PHYS 1902 Quiz 4
Why does the surface of the Sun appear to have a sharp edge?
The photosphere is thin compared to the other atmospheric regions. Correct. The thinness of the photosphere makes the Sun appear to have a distinct edge. See Section 16.1.
Chapter 4 - Spectroscopy
Why do we want to measure optical spectra How do we measure optical spectra
Lecture W.3.a Tools of Astronomy : spectra
Why measure spectra
Spectrum of hot bodies reveals their
Prism with hot lamp
What is another name for an alpha particle?
A helium nucleus
See Section 21.4.
How much energy is carried away from a supernova in the form of neutrinos compared to the energy a supernova emits in the form of electromagnetic radiation?
What is the meaning of zero-age main sequence?
It is the band on the H-R diagram in which stars are arranged as they begin their extended period of stable nuclear fusion.
Correct. The main sequence is the band on the H-R diagram in which most star
100936429 | February 22, 2016
In the article, What Is the Right Price for Carbon Emissions? Bob Litterman tries
to justify by using pricing models and risk management data the effect on climate
Why do we orbit around the Sun?
point furthest away
We have Keplers laws of planetary motion
which describe the planets orbits to some
degree of precision but do not explain why
they are m
Ottawa Clear Sky - Observing Nights
Size, scale and observing the Sky
It is easy to take these for
granted without questioning
where they came from.
courtesy NASA / JPL Caltech
Rsol ~ 700 000km
(or 100 Earth radii)
Galileos sketch of the Pleides
From our Star to the
PHYS 1902 - W2015
Instructor: Jillian Henderson
PhD in Astrophysics at the Institute
of Astronomy, Universidad Nacional
Autonoma de Mexico (UNAM)
Specialization: Neutron Stars and
How we know what we know
Ancient Astronomy and Stellar Positioning
The Sun and the Moon move
across the Sky in an Orderly,
The planets seem to wander retrograde motion.
Inferior planets had
X-ray bursters are caused by a process similar to the process in which other object?
Correct. The only difference in the process for a nova and an X-ray burster is that a nova occurs when a white dwarf is in a binary companionship and an X-ra
Physics1902 Stars:Distances, MagnitudesandTypes
Lecture W4.b Chapter 17
to stars is measured by parallax As earth orbits, changes angle to a star
Lecture W7.a Chapter 18
What are we going to make a star out of? Clouds of gas/dust which collapse?
We actually see different types of clouds
M20 Triffid nebula
Charting the Heavens Ch. 1
We are going to try to get some perspective of our
place in the solar system, in the universe
We need some elements of language to describe our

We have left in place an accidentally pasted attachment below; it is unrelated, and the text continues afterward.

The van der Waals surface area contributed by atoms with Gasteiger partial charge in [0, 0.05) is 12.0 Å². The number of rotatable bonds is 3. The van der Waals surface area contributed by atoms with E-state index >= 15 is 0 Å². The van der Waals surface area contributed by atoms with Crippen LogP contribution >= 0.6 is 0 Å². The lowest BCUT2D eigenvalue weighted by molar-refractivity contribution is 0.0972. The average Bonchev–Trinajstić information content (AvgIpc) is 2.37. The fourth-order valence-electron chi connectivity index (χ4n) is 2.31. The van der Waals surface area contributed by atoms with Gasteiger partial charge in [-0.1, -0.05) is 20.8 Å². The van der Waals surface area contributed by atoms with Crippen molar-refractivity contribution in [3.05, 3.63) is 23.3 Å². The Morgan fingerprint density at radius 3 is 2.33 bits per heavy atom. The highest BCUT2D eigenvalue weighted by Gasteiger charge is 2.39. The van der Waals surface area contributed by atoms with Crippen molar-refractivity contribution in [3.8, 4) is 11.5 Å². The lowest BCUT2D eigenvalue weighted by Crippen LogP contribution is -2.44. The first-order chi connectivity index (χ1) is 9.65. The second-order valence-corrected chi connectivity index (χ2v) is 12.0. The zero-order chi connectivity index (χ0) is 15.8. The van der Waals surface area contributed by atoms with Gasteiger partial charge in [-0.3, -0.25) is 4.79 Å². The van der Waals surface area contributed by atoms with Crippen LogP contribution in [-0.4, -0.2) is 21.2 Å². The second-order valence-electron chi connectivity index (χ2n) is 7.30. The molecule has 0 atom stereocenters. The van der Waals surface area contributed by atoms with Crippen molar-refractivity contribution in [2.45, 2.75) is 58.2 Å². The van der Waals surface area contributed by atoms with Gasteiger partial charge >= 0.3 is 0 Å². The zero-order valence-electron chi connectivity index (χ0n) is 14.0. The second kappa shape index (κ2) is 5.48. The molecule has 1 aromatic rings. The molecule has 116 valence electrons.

This chapter is includes an assortment of
Physics 1902 From Stars to the Cosmos
Peter Watson E-mail firstname.lastname@example.org HP3318
Adam Robichaud E-mail email@example.com Marking of assignments, Telescope operations
Weekly Quiz, Bi-
Lecture 11a,b Chapter 26/27
a) There will be one more WebCT quiz before the end of term: deadline will be the last day of classes. b) the final exam (13th April) will be the same format as the midterm. 30 (instead of 20) multiple choi
Lecture W10.a Chapter 24/25
Where are they? What are they made of? How old are they? Do they evolve? Why the different types?
Galaxies appear to come in several different typ
Lecture W9.a Chapter 23
23.1OurParentGalaxyut of our galaxy (red From Earth, we see few stars when looking o
arrows) and many stars when looking in (blue arrows). Milky Way is what our galaxy appears as in the night sky.
Physics1902 NeutronStars,BlackHolesand otherWeirdos
Lecture W9.b Chapter 22
The result of the type II SN is a highly compressed core and the exploding remnants The core is essentially at nuclear densities and is supported by neutron degener
Physics1902 Novae,Supernovaeand Bursters
Lecture W9.a Chapter 22
Name Symbol Z (Charge) Hydrogen Deuterium Helium Carbon Nitrogen Oxygen Sodium Magnesium Silicon Calcium Iron Cobalt Nickel H D He C N O Na Mg Si Ca Fe Co Ni
Lecture W8.a Chapter 20
For most of its life a star will consume hydrogen producing helium Basic (pp) chain dominates in our sun P+p->d + e+ + D + p -> 3He 3 He + 3He -> 4He + p + p
Lecture W7.b Chapter 19
We want to develop a model for the life cycle of a star We believe stars form in regions of space where there is a high gas/dust density Once formed, a star will spend most of its life o
PHYS 1902: From Our Star to the Cosmos
Winter 2015 Course Outline
PHYS 1902: From Our Star to the Cosmos
Starting with the Sun, the course studies its composition and source of power, then compares
our Sun with the other stars in the galaxy and beyond. Mo